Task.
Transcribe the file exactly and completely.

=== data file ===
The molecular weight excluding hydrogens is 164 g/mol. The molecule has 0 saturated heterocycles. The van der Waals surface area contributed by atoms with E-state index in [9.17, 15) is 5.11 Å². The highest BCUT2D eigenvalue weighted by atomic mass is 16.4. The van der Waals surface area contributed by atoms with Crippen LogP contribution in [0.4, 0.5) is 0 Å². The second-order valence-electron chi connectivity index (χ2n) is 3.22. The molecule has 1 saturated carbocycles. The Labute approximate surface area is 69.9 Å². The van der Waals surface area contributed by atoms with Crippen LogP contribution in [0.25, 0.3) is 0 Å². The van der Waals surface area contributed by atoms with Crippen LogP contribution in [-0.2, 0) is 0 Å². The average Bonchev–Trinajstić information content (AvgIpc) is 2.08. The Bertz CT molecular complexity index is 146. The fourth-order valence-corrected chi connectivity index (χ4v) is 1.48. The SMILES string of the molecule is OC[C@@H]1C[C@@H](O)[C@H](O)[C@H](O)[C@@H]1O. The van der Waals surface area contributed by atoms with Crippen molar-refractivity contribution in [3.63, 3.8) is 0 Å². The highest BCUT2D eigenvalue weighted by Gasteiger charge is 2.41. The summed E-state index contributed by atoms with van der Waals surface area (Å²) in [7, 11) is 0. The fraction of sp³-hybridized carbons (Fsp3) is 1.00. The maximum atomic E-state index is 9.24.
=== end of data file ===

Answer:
The molecular weight excluding hydrogens is 164 g/mol. The molecule has 0 saturated heterocycles. The van der Waals surface area contributed by atoms with E-state index in [9.17, 15) is 5.11 Å². The highest BCUT2D eigenvalue weighted by atomic mass is 16.4. The van der Waals surface area contributed by atoms with Crippen LogP contribution in [0.4, 0.5) is 0 Å². The second-order valence-electron chi connectivity index (χ2n) is 3.22. The molecule has 1 saturated carbocycles. The Labute approximate surface area is 69.9 Å². The van der Waals surface area contributed by atoms with Crippen LogP contribution in [0.25, 0.3) is 0 Å². The van der Waals surface area contributed by atoms with Crippen LogP contribution in [-0.2, 0) is 0 Å². The average Bonchev–Trinajstić information content (AvgIpc) is 2.08. The Bertz CT molecular complexity index is 146. The fourth-order valence-corrected chi connectivity index (χ4v) is 1.48. The SMILES string of the molecule is OC[C@@H]1C[C@@H](O)[C@H](O)[C@H](O)[C@@H]1O. The van der Waals surface area contributed by atoms with Crippen molar-refractivity contribution in [3.63, 3.8) is 0 Å². The highest BCUT2D eigenvalue weighted by Gasteiger charge is 2.41. The summed E-state index contributed by atoms with van der Waals surface area (Å²) in [7, 11) is 0. The fraction of sp³-hybridized carbons (Fsp3) is 1.00. The maximum atomic E-state index is 9.24.